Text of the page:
News: Sun sets on Red Flag 14-1
Story by Airman 1st Class Joshua Kleinholz
NELLIS AIR FORCE BASE, Nev. - For the last two weeks, the skies over Las Vegas have been constantly alive; a living, breathing, anthem of airpower signifying Red Flag is at full throttle.
More than 120 aircraft, along with their supporting cast of international pilots, maintainers and intelligence officers set up shop on the flightline and in various facilities around base. Miles were traveled, preparations were made and countless hours were spent planning: all in the name of Red Flag.
Red Flag 14-1 marks the first iteration of the 414th Combat Training Squadron’s signature air combat exercise since the onset of sequestration in April 2013, which led to the combat air forces being stood down and the cancellation of Red Flag 13-4. However, the staff at the 414th CTS continued to review scenarios and plan for future Red Flag exercises.
“Planning has been intense,” said U.S. Air Force Maj. Nathan Boardman, Red Flag 14-1 team chief, describing the 414th Combat Training Squadron’s efforts in planning this fiscal year’s first exercise.
Boardman, a space and missile operations officer by trade, is the first non-aircrew team chief in the history of Red Flag, just one indicator of the increased focus on the seamless integration of cyber and space assets into Red Flag.
“We’ve been pretty much non-stop since July; coming up with scenarios, handling the logistics, and coordinating with multiple units. Countless hours of planning and pre-coordination go into an exercise of this magnitude,” he said.
He wasn’t kidding.
Red Flag 14-1 was conducted Jan. 27 – Feb. 14. Along with the aircraft, more than 3,200 service members from every branch of the U.S. military, along with coalition partners from the Royal Air Force from the United Kingdom and the Royal Australian Air Force from Australia, came from across the world to participate in the exercise. Participants flew a projected total of 1,700 sorties for an approximate total of 3,600 flight hours.
With the integration of night training missions, combat scenarios typically happened twice a day with wave after wave of aircraft taking off in the early afternoon and afterburners glowing late into the night.
Most of the training happened over the Nevada Test and Training Range, the largest contiguous air and ground space available for peacetime military operations in the free world. The NTTR also serves as the arena for the intense simulated confrontations between the Blue Force, made up of U.S. joint and coalition forces, and the Red Force, a group of U.S. airmen trained in the use of adversary tactics and equipment organized under the 57th Adversary Tactics Group. The 2.9 million acre range provides 5,000 square miles of airspace for the realistic training of aircrews to prepare them for future conflicts or war. A wide variety of live munitions can also be employed on targets on the range.
“The environment that we provide is just second to none,” Boardman said. “The things that they can see out there, the things that they can do out there – they don’t get that anywhere else.”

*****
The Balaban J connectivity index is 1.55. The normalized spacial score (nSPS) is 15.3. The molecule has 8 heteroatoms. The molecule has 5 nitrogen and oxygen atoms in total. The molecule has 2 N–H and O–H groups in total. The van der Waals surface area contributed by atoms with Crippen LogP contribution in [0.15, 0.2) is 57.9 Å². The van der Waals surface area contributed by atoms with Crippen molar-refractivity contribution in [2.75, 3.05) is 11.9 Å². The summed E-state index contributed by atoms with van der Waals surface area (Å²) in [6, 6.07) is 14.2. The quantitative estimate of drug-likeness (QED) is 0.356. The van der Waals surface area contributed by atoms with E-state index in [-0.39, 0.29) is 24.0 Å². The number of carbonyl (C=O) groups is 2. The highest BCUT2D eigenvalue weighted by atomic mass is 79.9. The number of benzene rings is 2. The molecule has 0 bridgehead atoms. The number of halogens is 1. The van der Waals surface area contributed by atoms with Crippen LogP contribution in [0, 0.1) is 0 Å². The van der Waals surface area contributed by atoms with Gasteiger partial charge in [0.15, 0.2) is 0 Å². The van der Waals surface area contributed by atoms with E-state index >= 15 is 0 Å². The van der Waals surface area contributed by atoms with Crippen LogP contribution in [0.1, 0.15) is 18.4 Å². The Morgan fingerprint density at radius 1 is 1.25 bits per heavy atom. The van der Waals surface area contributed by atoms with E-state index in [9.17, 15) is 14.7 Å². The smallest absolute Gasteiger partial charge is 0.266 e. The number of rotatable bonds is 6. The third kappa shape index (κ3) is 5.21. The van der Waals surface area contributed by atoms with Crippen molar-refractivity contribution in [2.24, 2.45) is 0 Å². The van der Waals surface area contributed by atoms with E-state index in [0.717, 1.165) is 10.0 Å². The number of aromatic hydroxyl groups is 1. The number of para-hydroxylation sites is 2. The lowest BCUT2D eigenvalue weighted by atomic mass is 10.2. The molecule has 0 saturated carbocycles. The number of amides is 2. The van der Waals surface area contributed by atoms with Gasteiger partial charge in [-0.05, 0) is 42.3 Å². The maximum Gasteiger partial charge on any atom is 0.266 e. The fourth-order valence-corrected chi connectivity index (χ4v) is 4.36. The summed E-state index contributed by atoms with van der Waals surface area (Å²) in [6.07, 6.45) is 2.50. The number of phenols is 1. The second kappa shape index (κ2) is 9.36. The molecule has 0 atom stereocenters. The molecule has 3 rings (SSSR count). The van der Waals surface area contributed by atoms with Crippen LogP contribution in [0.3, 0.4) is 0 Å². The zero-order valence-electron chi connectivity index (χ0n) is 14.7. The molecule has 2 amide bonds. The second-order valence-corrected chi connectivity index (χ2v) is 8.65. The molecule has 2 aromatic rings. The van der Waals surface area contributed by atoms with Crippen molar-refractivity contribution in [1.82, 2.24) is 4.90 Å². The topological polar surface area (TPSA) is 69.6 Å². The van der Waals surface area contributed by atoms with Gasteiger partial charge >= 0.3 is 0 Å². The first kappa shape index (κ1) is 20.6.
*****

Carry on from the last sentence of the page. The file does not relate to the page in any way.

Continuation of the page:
RAAF No.77 Squadron Group Capt. Robert Chipman knows that better than anyone else.
“The immersion into the fog of war is just phenomenal in Red Flag, and that’s what really sets it apart from any other exercises we’ve participated in,” Chipman said. “You’re expected to be ready to perform in a complex air environment on day one.”
While the aircrews soared over the NTTR duking it out with the aggressors and intelligence officers fought off “enemy” cyber and space attacks at the Combined Air Operations Center-Nellis, aircraft maintainers on the ground fought a “battle” of their own ensuring the aircraft were ready to go at all hours, day or night.
“Every single aircraft we have that’s mission capable is on the [flying] schedule,” said U.S. Air Force Master Sgt. Ron Eckman, 57th Aircraft Maintenance Squadron Viper Aircraft Maintenance Unit production superintendent. “That drastically expands our scope of responsibility, and we’re accomplishing that mission with the same amount of people.”
Eckman has experienced multiple Red Flags, both as an airman and now as a production superintendent, and explains that he still gets a high level of satisfaction from being a part of it.
“It’s one of those challenges you’re always looking forward to – a time to shine, and an opportunity to put our best foot forward,” Eckman said. “I love seeing these [coalition military units] here knowing they’ve come from all around the world to work towards a common purpose.”
With Red Flag 14-1 winding down, the flight line won’t be peaceful for long. Red Flag 14-2 is set to hit the skies just three weeks later starting March 3.
“The fact is that in some past conflicts, and in all future conflicts, we’ll need to work together as a coalition – we need to understand the capabilities that our foreign partners bring to the fight,” Boardman said. “Red Flag gives us all the opportunity to learn how to work together, that opportunity is essential.”